no one asked again, for who can argue
with the power of a well placed aisling?

She will be pleased, when She sees
the standards flying and the cauldrons
set again over flames -

the felling of great trees no longer
acceptable, the ranks improvised 
with government papers and utility bills -

and the red gold of the setting sun
over the smooth undulations of the land
sets fire to visions of a Nation's pride.

The Host of An Morrigu marches once again
though wanders might better describe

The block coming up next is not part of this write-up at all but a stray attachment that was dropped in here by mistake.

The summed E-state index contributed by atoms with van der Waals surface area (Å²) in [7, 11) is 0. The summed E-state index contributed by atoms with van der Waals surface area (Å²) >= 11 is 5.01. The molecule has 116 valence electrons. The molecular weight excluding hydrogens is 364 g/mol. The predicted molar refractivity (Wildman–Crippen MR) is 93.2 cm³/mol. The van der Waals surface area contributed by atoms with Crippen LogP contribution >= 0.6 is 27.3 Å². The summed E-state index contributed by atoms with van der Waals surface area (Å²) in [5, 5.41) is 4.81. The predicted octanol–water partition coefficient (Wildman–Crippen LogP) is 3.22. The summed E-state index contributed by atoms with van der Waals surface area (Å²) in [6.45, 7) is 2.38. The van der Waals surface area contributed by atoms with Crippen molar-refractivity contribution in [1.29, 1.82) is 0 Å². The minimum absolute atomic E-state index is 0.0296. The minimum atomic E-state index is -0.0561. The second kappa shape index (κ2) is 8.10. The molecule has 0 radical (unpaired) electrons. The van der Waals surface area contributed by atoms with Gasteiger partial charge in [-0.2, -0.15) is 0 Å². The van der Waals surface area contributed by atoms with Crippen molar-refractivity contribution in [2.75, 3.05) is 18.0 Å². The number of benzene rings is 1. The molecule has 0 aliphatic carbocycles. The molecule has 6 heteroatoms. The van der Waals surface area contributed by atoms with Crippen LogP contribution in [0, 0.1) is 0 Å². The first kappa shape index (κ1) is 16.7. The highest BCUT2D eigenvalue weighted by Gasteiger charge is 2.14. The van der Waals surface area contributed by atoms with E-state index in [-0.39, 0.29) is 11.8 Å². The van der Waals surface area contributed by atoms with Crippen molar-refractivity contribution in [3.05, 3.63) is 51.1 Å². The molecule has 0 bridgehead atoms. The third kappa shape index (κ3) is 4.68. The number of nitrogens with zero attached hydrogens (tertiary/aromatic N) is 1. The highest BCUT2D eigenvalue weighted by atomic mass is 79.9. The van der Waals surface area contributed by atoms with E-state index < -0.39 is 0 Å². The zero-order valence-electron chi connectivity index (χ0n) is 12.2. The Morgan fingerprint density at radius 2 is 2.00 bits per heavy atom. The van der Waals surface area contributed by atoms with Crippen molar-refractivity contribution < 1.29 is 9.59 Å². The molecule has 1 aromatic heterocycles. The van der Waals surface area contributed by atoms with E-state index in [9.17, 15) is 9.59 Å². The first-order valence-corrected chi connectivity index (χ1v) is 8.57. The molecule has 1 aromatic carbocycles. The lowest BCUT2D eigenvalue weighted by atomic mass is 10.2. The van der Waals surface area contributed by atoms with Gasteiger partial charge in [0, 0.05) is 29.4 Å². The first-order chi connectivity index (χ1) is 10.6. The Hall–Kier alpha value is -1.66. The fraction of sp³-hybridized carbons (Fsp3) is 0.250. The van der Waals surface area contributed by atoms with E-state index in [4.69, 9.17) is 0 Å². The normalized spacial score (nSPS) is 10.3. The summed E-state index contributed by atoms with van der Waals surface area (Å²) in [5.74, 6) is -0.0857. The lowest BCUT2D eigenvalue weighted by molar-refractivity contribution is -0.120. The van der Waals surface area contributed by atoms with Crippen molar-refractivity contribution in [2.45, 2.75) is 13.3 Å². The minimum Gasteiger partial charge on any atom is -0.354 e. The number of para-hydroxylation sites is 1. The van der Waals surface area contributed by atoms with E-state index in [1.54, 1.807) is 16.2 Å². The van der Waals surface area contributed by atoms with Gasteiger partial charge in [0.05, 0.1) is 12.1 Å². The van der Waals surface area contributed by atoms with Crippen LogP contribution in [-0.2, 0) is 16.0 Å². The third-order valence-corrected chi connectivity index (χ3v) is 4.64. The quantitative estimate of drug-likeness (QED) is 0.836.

some of its progress towards the field of carnage

while some dance and sing and others still
sharpen pens and draw ink like blood
from their own veins.

Still they are a war-band, and they will fight
whatever weapons they choose
in this world or the others.

Geraldine Moorkens Byrne


Thursday, January 14, 2016

The Gods of Weather #shortstory #writing #ireland #dublin

Happy new year and many apologies for being MIA recently but life sometimes takes over.
Lots of hopefully interesting things coming up in 2016 but to kick off the new year here is a short story I wrote about 15 years ago. Collating and editing a decade or more of writing in preparation for my collection, publishing later this year, I came across this and remembered how much I enjoyed writing it. I hope you enjoy reading it. 

The Gods of Weather (Dublin Stories)